For us, humans, nuts, and their relatives are among the most popular and healthiest nibbles. But can dogs eat nuts? You can find all the important information about nutritional values, tolerability, and consumption recommendations for peanuts, walnuts, hazelnuts, cashews, and other nuts here.
Nuts for Dogs in Brief
Nuts are healthy, but a very high-calorie snack for humans and dogs. But be careful: some varieties can cause allergies or are even poisonous for the pet’s organism. Basically, the consumption of nuts for the dog is only recommended in moderation.
Are Nuts Healthy for Dogs?
Are dogs allowed to eat nuts or are the high-calorie snacks even harmful? That depends entirely on the nut. Basically, nuts contain high-quality, unsaturated fats, numerous minerals, and vitamins that are very healthy for dogs.
However, nuts for dogs can also be dangerous. Allergic reactions, intolerances, and even poisoning can occur.
In addition, the dog’s body uses certain ingredients of the nut only to a limited extent. Most nuts contain a lot of phosphorus, which is very good for teeth and bones. However, an excess increases the risk of kidney disease in the animals. Also because of the high-fat content, consumption for humans and dogs is only recommended in moderation.
Cashew Nuts for Dogs: Suitable in Moderation
Occasionally, your dog will be happy about cashew nuts. Dietary fiber and valuable omega-3 fatty acids make the pseudo nut extremely nutritious. However, they also contain a lot of fat and phosphorus, so that consumption is only recommended in moderation. The cashew kernel is actually the seed of a cashew tree.
Chestnuts for Dogs: Healthy and Low in Fat
Chestnuts or chestnuts are a real treat for your dog’s organism. Compared to other nuts, chestnuts have a far lower fat content and are also gluten-free. But they have plenty of minerals and trace elements. Even dogs that are sensitive to food can tolerate this winter treat very well.
Pecan for Dogs: Wholesome Nuts
The pecan, which belongs to the stone kernels, is a North American relative of the walnut. The nuts for dogs contain a lot of zinc, lots of B vitamins and are very easy to digest.
Brazil Nut for Dogs: Not Suitable for All Dogs
The Brazil nut is a hard-shelled seed of the capsule fruit. The trace element selenium and the mineral phosphorus are contained in high proportions. Dogs with kidney disease ideally only enjoy semen to a very limited extent.
Pistachios for Dogs: Feed Fresh Only
When stored properly, pistachios do not contain any toxins. If they come into contact with moisture or if they are stored for too long, a dangerous mold can develop. Fresh pistachios are great for the dog’s stomach and are suitable as nuts for dogs.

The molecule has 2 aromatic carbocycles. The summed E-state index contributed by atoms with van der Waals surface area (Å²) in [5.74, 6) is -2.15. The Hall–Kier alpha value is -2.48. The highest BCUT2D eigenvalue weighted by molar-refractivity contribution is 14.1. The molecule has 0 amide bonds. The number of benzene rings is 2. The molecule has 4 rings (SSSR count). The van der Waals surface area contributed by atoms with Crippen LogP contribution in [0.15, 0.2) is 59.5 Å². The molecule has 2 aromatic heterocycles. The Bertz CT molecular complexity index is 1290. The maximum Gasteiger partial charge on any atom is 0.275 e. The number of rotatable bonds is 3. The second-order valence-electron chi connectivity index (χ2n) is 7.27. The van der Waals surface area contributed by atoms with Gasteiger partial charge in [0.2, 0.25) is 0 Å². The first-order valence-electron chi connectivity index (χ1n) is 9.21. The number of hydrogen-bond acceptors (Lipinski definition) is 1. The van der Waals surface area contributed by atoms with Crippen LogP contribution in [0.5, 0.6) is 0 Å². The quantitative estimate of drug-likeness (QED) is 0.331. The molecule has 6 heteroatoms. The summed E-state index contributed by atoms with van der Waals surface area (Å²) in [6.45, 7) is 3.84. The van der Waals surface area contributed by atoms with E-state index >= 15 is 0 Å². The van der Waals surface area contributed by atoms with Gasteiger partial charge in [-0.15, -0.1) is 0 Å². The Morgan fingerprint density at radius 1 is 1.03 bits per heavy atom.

Hazelnuts for Dogs: High in Fat
The hazelnut is generally well tolerated by dogs. However, like humans, many dogs are allergic to them. With a fat content of 60 percent, the hazelnut is also one of the most high-calorie varieties and should therefore only rarely be fed to the fur nose.
Peanuts for Dogs: Be Careful with Allergies
Can dogs eat peanuts? The protein content of 25 percent makes the peanut one of the frontrunners among its conspecifics. Unfortunately, it is also a common allergy trigger. Dogs with heart or kidney problems should avoid peanuts entirely. The peanut is also suspected of causing epileptic seizures in dogs.
Walnuts for Dogs: Unripe Nuts are Poisonous
Ripe walnuts can be eaten by dogs without hesitation. Immature specimens that are still in the green fruit shell, however, are often attacked by a fungus. The contained poison Roquefortin C causes discomfort in dogs. Overweight dogs should generally avoid walnuts.
Almonds for Dogs: Bitter Almonds are Taboo
Among the delicious, sweet almonds in the nut mix, you will always find bitter almonds. Small amounts of these are harmless to humans but can lead to digestive problems in dogs. Due to the amygdalin content, hydrogen cyanide is released in the dog’s intestines. Nuts for dogs should therefore contain at most sweet almonds, but not bitter almonds.
Macadamia Nut is Poisonous for Dogs, Even in Small Quantities
The Australian macadamia nut is one of the most dangerous foods for dogs. Cyanogenic glycosides are responsible for this: plant toxins that are harmless to humans. Around four nuts are enough to poison a medium-sized dog weighing 15 kilograms. Symptoms include muscle twitching, joint pain, weakness, vomiting, and fever. Even symptoms of paralysis are possible. Symptoms appear about twelve hours after consumption.
Nutmeg is Unsuitable for Dogs
Nutmegs are not eaten pure but used as a spice. Even small amounts of the nuts are poisonous for dogs and therefore have no place in the dog bowl.
Black Walnut for Dogs: Toxic Fungal Attack
Black nuts are often infected by a toxic fungus that can cause digestive problems and symptoms of intoxication in dogs. These nuts for dogs are therefore absolutely taboo.
Conclusion: Can Dogs Eat Nuts, Almonds, Peanuts, Peanut Butter, Cashews, Pistachios, etc?
Our recommendation: Nuts for dogs only in moderation.
Nuts are healthy and delicious – also for your four-legged friend. If you keep a few points in mind, it’s safe to share your trail mix with Bello:
- Never feed them macadamia nuts, unripe or fresh walnuts, bitter almonds or poorly stored pistachios.
- Hazelnuts and peanuts are well-tolerated but can cause allergies. Initially feed only a single nut under supervision to test for tolerance.
- Nuts and nut-like fruits have a high-calorie density. Phosphorus is also present in large quantities, which puts a strain on the kidneys. For the health of the animal, moderate consumption is, therefore, the be-all and end-all.